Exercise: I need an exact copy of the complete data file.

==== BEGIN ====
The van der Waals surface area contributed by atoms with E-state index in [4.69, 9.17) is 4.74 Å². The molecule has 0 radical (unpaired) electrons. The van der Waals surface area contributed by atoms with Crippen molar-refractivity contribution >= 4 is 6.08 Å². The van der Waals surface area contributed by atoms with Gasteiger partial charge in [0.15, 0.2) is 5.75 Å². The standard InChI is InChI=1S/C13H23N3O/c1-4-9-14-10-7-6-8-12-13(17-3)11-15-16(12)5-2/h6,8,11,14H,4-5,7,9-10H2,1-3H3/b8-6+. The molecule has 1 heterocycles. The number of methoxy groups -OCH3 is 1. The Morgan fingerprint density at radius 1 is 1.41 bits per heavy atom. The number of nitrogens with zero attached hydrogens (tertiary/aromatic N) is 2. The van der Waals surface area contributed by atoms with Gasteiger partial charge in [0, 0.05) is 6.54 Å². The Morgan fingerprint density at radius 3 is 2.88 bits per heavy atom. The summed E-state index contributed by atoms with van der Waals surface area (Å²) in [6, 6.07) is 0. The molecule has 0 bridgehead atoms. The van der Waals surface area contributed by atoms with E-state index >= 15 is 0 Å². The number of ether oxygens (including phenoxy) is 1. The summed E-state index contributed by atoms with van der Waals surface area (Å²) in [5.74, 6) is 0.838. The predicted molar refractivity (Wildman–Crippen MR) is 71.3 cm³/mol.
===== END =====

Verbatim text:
The van der Waals surface area contributed by atoms with E-state index in [4.69, 9.17) is 4.74 Å². The molecule has 0 radical (unpaired) electrons. The van der Waals surface area contributed by atoms with Crippen molar-refractivity contribution >= 4 is 6.08 Å². The van der Waals surface area contributed by atoms with Gasteiger partial charge in [0.15, 0.2) is 5.75 Å². The standard InChI is InChI=1S/C13H23N3O/c1-4-9-14-10-7-6-8-12-13(17-3)11-15-16(12)5-2/h6,8,11,14H,4-5,7,9-10H2,1-3H3/b8-6+. The molecule has 1 heterocycles. The number of methoxy groups -OCH3 is 1. The Morgan fingerprint density at radius 1 is 1.41 bits per heavy atom. The number of nitrogens with zero attached hydrogens (tertiary/aromatic N) is 2. The van der Waals surface area contributed by atoms with Gasteiger partial charge in [0, 0.05) is 6.54 Å². The Morgan fingerprint density at radius 3 is 2.88 bits per heavy atom. The summed E-state index contributed by atoms with van der Waals surface area (Å²) in [6, 6.07) is 0. The molecule has 0 bridgehead atoms. The van der Waals surface area contributed by atoms with E-state index >= 15 is 0 Å². The number of ether oxygens (including phenoxy) is 1. The summed E-state index contributed by atoms with van der Waals surface area (Å²) in [5.74, 6) is 0.838. The predicted molar refractivity (Wildman–Crippen MR) is 71.3 cm³/mol.